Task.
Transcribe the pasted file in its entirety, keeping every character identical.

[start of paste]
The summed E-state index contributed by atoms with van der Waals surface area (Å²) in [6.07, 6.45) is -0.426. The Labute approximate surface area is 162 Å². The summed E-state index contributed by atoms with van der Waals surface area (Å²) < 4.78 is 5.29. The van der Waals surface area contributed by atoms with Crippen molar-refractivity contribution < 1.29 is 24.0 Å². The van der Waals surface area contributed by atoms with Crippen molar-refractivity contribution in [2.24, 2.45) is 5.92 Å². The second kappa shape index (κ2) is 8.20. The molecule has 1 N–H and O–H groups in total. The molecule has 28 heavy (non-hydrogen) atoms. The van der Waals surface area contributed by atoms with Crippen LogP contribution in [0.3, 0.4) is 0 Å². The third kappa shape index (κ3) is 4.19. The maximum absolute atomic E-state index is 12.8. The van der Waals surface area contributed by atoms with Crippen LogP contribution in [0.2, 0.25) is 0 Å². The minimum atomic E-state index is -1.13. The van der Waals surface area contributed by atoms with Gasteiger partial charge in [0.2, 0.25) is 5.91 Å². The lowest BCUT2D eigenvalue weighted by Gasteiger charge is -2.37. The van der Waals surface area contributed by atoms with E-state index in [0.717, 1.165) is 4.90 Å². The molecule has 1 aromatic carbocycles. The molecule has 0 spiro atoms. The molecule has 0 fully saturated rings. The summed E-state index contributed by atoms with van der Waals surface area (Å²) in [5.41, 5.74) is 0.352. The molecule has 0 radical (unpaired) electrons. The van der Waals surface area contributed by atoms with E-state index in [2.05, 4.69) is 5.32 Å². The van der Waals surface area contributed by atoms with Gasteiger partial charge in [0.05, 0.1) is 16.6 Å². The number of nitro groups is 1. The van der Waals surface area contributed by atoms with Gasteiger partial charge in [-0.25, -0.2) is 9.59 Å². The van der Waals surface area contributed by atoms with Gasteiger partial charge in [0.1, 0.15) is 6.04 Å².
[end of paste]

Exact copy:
The summed E-state index contributed by atoms with van der Waals surface area (Å²) in [6.07, 6.45) is -0.426. The Labute approximate surface area is 162 Å². The summed E-state index contributed by atoms with van der Waals surface area (Å²) < 4.78 is 5.29. The van der Waals surface area contributed by atoms with Crippen molar-refractivity contribution < 1.29 is 24.0 Å². The van der Waals surface area contributed by atoms with Crippen molar-refractivity contribution in [2.24, 2.45) is 5.92 Å². The second kappa shape index (κ2) is 8.20. The molecule has 1 N–H and O–H groups in total. The molecule has 28 heavy (non-hydrogen) atoms. The van der Waals surface area contributed by atoms with Crippen LogP contribution in [0.3, 0.4) is 0 Å². The third kappa shape index (κ3) is 4.19. The maximum absolute atomic E-state index is 12.8. The van der Waals surface area contributed by atoms with Crippen LogP contribution in [0.2, 0.25) is 0 Å². The minimum atomic E-state index is -1.13. The van der Waals surface area contributed by atoms with Gasteiger partial charge in [0.2, 0.25) is 5.91 Å². The lowest BCUT2D eigenvalue weighted by Gasteiger charge is -2.37. The van der Waals surface area contributed by atoms with E-state index in [0.717, 1.165) is 4.90 Å². The molecule has 1 aromatic carbocycles. The molecule has 0 spiro atoms. The molecule has 0 fully saturated rings. The summed E-state index contributed by atoms with van der Waals surface area (Å²) in [5.41, 5.74) is 0.352. The molecule has 0 radical (unpaired) electrons. The van der Waals surface area contributed by atoms with E-state index in [2.05, 4.69) is 5.32 Å². The van der Waals surface area contributed by atoms with Gasteiger partial charge in [0.05, 0.1) is 16.6 Å². The number of nitro groups is 1. The van der Waals surface area contributed by atoms with Gasteiger partial charge in [-0.25, -0.2) is 9.59 Å². The van der Waals surface area contributed by atoms with Gasteiger partial charge in [0.1, 0.15) is 6.04 Å².